Besides that, our general vision of God is also lacking in one possible perspective. Not everything perfect is likable. We're so bent on creating a god that is our friend, one who makes decisions we have to like and has agreeable qualities, but we miss the point that perfection does not mean we have to like it -- because perfection may mean we don't get what we so selfishly want. Achieving perfection from an objective point of view is bound to piss a few people off; perhaps perfection is an equal balance of wealth distribution, but the rich probably aren't going to leap for joy about it. Perhaps perfection is an equal balance of lower, middle, and upper class. The lower class is going to hate that their position serves a purpose, because it gives us a reason to keep some lower class in place, or at least perpetuate it. God is not concerned with winning a popularity contest, it seems. It's entirely possible we have a god who sometimes causes things to happen that we dislike because for one reason or another it's deemed necessary in the world he's created.

Offline mystictiger

Re: The 'If Gods so good' Paradox
« Reply #60 on: October 14, 2010, 04:43:04 PM »
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Could you maybe elaborate? I'm having a hard time seeing how God could create the universe without creating...well, the universe. If he created it, what is it that he would've not created? It seems fundamentally contradictory to itself. Denying or confirming evolution has nothing to do with it -- you even say yourself that you don't think evolution and religion are incompatible, and certainly there are Christians out there who believe that God set evolution in motion...which would make it his creation

To my mind:
1) Everything in the universe was created
2) Creation is good, meaning fit for purpose: a tree is very good at being a tree, a human is good at being a human.
3) Creation was gifted with free will and choice; the God I believe in is not like the Ancient Greek / Roman pantheon, playing dice and interfering with lives.
3) All those things that a human can do that is 'evil' to another represent a perversion of what they should be used for. I need muscles to be able to stand. I can choose to use those muscles for stabbing someone or planting crops.
4) Good or Evil require choice. Humans are probably unique in that they can perceive questions of right and wrong, of good and evil.
5) God intends humans to live good and happy lives, die, and go to Heaven.
6) Humans through their choices can act in either a good or an evil fashion.

If some of God's creations inconvenience us (like an earthquake) then boo hoo hoo. For God to intervene to 'save' us from the Earthquake would be for God to deny us choice. This is the fundamental thing that makes us human - the ability to choose.

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We assume death is unpleasant because it is hard-coded in our very nature as a species to avoid it. Self-preservation is one of the core basic instincts a creature can have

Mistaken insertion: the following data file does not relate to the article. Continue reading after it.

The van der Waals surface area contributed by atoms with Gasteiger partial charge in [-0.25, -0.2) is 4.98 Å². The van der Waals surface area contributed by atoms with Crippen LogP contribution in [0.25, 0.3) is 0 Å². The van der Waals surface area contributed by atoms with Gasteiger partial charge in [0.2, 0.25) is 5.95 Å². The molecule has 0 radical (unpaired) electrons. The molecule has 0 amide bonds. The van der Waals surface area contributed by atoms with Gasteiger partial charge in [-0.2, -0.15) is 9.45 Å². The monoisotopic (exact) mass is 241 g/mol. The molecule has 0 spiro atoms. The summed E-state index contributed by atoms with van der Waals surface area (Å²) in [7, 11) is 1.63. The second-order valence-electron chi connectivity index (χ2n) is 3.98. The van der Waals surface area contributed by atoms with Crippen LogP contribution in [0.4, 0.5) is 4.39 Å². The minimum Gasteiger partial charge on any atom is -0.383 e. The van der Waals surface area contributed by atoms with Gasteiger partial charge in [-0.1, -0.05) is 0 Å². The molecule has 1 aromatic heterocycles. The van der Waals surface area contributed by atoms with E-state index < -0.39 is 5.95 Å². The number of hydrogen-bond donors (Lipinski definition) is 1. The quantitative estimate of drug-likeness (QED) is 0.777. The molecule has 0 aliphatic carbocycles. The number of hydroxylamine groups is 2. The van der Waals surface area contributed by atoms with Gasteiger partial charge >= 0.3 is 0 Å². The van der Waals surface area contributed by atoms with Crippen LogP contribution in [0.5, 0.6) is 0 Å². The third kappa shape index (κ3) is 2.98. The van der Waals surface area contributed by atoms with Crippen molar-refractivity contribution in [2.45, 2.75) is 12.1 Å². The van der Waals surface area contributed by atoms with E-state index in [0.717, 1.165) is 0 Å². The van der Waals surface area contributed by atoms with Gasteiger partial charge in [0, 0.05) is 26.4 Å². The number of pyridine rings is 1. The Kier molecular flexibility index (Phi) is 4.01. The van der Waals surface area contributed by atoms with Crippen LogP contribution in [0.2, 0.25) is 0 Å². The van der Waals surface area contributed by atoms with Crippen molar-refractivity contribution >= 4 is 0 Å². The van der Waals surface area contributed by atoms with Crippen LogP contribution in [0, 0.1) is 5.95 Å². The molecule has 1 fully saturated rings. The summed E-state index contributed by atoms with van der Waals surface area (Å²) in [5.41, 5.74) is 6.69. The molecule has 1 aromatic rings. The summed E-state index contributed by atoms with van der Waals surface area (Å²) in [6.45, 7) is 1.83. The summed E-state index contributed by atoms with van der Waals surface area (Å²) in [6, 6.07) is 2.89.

Well, that's not actually true. This kind of viewpoint doesn't explain family structures or altruism. Rather, I think the  nature of all life is to ensure the survival of genetic material. This is why plants reproduce, viruses infect things, and so on.

Unpleasant is not the same as evil. Death in itself is neither good nor bad. There is a big difference between unpleasant and evil.

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You also presuppose. You presuppose that a perfect state of being is a pleasant and pain-free utopia.
No. Jude said that God is flawed because we can get sick and die. I was responding to that conception of what perfection is. Rather, I think that we are perfect in that we are created just as God intended us to; capable of anything, with a desire to do good but also the capacity to do evil. Essentially, God created us with the ability to choose.

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And ecological balance for a more perfectly-functioning world means that some things eat, and some things get eaten. Too much life means eventual mass death. Too much death means no life at all. That's balance. That is the perfect equation in order to keep a species perpetuating. If you accept that God created the universe, then God must also have created these balances, as well.

These balances are not permanent and are very changeable - think of how many millions of years this planet was an airless rock, or covered in ice, or with a greenhouse atmosphere, or ruled by dinosaurs. If God specifically created the world to be for humans, why did God waste soooo much time getting to us?

What I absolutely reject is the idea that 'natural' evil exists. Shit happens.

Offline Noelle

Re: The 'If Gods so good' Paradox
« Reply #61 on: October 14, 2010, 06:58:37 PM »
To my mind:
1) Everything in the universe was created
2) Creation is good, meaning fit for purpose: a tree is very good at being a tree, a human is good at being a human.
3) Creation was gifted with free will and choice; the God I believe in is not like the Ancient Greek / Roman pantheon, playing dice and interfering with lives.